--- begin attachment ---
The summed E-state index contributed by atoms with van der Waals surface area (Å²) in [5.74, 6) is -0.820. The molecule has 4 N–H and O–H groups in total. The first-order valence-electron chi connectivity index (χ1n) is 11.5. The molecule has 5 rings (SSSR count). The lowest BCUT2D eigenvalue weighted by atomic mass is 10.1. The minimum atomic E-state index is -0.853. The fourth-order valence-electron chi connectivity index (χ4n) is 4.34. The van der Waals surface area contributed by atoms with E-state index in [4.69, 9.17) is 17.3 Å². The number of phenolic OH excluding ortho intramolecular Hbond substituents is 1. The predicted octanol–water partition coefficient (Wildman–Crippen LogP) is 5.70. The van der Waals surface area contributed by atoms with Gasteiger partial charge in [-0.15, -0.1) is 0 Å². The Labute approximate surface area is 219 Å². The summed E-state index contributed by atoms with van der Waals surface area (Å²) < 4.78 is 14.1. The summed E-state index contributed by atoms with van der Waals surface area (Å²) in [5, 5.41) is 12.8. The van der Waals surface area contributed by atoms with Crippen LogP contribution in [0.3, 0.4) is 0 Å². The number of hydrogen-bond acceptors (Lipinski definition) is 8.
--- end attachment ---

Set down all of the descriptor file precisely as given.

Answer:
The summed E-state index contributed by atoms with van der Waals surface area (Å²) in [5.74, 6) is -0.820. The molecule has 4 N–H and O–H groups in total. The first-order valence-electron chi connectivity index (χ1n) is 11.5. The molecule has 5 rings (SSSR count). The lowest BCUT2D eigenvalue weighted by atomic mass is 10.1. The minimum atomic E-state index is -0.853. The fourth-order valence-electron chi connectivity index (χ4n) is 4.34. The van der Waals surface area contributed by atoms with E-state index in [4.69, 9.17) is 17.3 Å². The number of phenolic OH excluding ortho intramolecular Hbond substituents is 1. The predicted octanol–water partition coefficient (Wildman–Crippen LogP) is 5.70. The van der Waals surface area contributed by atoms with Gasteiger partial charge in [-0.15, -0.1) is 0 Å². The Labute approximate surface area is 219 Å². The summed E-state index contributed by atoms with van der Waals surface area (Å²) < 4.78 is 14.1. The summed E-state index contributed by atoms with van der Waals surface area (Å²) in [5, 5.41) is 12.8. The van der Waals surface area contributed by atoms with Crippen LogP contribution in [0.3, 0.4) is 0 Å². The number of hydrogen-bond acceptors (Lipinski definition) is 8.